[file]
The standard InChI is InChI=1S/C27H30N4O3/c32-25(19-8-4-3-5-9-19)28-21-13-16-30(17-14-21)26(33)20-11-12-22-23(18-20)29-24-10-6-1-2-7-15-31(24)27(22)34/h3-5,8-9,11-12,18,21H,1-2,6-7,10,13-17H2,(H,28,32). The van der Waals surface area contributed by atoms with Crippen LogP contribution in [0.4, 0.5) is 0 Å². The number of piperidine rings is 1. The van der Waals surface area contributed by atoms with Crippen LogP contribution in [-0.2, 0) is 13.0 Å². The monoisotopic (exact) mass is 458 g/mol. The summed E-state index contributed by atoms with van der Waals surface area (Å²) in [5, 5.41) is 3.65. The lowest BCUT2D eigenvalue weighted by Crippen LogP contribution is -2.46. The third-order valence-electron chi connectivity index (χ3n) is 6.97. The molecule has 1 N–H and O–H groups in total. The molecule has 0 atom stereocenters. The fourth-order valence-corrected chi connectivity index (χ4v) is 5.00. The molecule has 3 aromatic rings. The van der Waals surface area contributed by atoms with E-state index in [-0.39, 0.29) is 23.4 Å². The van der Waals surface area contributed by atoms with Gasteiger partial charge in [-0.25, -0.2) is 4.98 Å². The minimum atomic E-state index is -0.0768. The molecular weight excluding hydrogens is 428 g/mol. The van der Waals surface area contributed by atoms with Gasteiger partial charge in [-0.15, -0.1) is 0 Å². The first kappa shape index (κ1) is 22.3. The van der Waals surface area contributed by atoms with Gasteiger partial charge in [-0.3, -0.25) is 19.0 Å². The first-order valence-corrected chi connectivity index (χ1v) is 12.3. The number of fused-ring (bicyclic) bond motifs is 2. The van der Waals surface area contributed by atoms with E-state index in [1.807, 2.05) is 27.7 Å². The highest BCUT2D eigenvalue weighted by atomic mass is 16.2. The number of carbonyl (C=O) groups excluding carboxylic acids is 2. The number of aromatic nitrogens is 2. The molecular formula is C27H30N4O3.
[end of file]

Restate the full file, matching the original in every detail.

The standard InChI is InChI=1S/C27H30N4O3/c32-25(19-8-4-3-5-9-19)28-21-13-16-30(17-14-21)26(33)20-11-12-22-23(18-20)29-24-10-6-1-2-7-15-31(24)27(22)34/h3-5,8-9,11-12,18,21H,1-2,6-7,10,13-17H2,(H,28,32). The van der Waals surface area contributed by atoms with Crippen LogP contribution in [0.4, 0.5) is 0 Å². The number of piperidine rings is 1. The van der Waals surface area contributed by atoms with Crippen LogP contribution in [-0.2, 0) is 13.0 Å². The monoisotopic (exact) mass is 458 g/mol. The summed E-state index contributed by atoms with van der Waals surface area (Å²) in [5, 5.41) is 3.65. The lowest BCUT2D eigenvalue weighted by Crippen LogP contribution is -2.46. The third-order valence-electron chi connectivity index (χ3n) is 6.97. The molecule has 1 N–H and O–H groups in total. The molecule has 0 atom stereocenters. The fourth-order valence-corrected chi connectivity index (χ4v) is 5.00. The molecule has 3 aromatic rings. The van der Waals surface area contributed by atoms with E-state index in [-0.39, 0.29) is 23.4 Å². The van der Waals surface area contributed by atoms with Gasteiger partial charge in [-0.25, -0.2) is 4.98 Å². The minimum atomic E-state index is -0.0768. The molecular weight excluding hydrogens is 428 g/mol. The van der Waals surface area contributed by atoms with Gasteiger partial charge in [-0.15, -0.1) is 0 Å². The first kappa shape index (κ1) is 22.3. The van der Waals surface area contributed by atoms with Gasteiger partial charge in [-0.3, -0.25) is 19.0 Å². The first-order valence-corrected chi connectivity index (χ1v) is 12.3. The number of fused-ring (bicyclic) bond motifs is 2. The van der Waals surface area contributed by atoms with E-state index in [1.807, 2.05) is 27.7 Å². The highest BCUT2D eigenvalue weighted by atomic mass is 16.2. The number of carbonyl (C=O) groups excluding carboxylic acids is 2. The number of aromatic nitrogens is 2. The molecular formula is C27H30N4O3.